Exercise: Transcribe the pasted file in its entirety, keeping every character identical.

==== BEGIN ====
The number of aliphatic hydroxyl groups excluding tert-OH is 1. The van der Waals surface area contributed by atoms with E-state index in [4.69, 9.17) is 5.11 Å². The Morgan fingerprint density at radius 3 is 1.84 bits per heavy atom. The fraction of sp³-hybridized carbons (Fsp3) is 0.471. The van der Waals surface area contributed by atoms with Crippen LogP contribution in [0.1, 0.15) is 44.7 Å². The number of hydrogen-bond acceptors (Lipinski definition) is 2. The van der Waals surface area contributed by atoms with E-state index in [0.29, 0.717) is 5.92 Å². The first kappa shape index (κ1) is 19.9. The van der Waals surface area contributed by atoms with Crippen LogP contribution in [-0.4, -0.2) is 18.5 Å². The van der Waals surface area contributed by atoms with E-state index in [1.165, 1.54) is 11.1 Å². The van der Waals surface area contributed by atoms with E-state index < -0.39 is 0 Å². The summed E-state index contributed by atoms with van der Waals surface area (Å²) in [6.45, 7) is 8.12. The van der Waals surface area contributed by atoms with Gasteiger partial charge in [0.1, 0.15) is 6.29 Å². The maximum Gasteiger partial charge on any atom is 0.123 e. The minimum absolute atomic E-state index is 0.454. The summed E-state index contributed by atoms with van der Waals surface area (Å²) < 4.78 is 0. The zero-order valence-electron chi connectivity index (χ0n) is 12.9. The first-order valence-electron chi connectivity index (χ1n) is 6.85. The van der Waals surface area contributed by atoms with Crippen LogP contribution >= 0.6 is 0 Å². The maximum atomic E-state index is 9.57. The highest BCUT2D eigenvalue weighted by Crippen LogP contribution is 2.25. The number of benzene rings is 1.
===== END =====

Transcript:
The number of aliphatic hydroxyl groups excluding tert-OH is 1. The van der Waals surface area contributed by atoms with E-state index in [4.69, 9.17) is 5.11 Å². The Morgan fingerprint density at radius 3 is 1.84 bits per heavy atom. The fraction of sp³-hybridized carbons (Fsp3) is 0.471. The van der Waals surface area contributed by atoms with Crippen LogP contribution in [0.1, 0.15) is 44.7 Å². The number of hydrogen-bond acceptors (Lipinski definition) is 2. The van der Waals surface area contributed by atoms with E-state index in [0.29, 0.717) is 5.92 Å². The first kappa shape index (κ1) is 19.9. The van der Waals surface area contributed by atoms with Crippen LogP contribution in [-0.4, -0.2) is 18.5 Å². The van der Waals surface area contributed by atoms with E-state index in [1.165, 1.54) is 11.1 Å². The van der Waals surface area contributed by atoms with E-state index < -0.39 is 0 Å². The summed E-state index contributed by atoms with van der Waals surface area (Å²) in [6.45, 7) is 8.12. The van der Waals surface area contributed by atoms with Gasteiger partial charge in [0.1, 0.15) is 6.29 Å². The maximum Gasteiger partial charge on any atom is 0.123 e. The minimum absolute atomic E-state index is 0.454. The summed E-state index contributed by atoms with van der Waals surface area (Å²) < 4.78 is 0. The zero-order valence-electron chi connectivity index (χ0n) is 12.9. The first-order valence-electron chi connectivity index (χ1n) is 6.85. The van der Waals surface area contributed by atoms with Crippen LogP contribution >= 0.6 is 0 Å². The maximum atomic E-state index is 9.57. The highest BCUT2D eigenvalue weighted by Crippen LogP contribution is 2.25. The number of benzene rings is 1.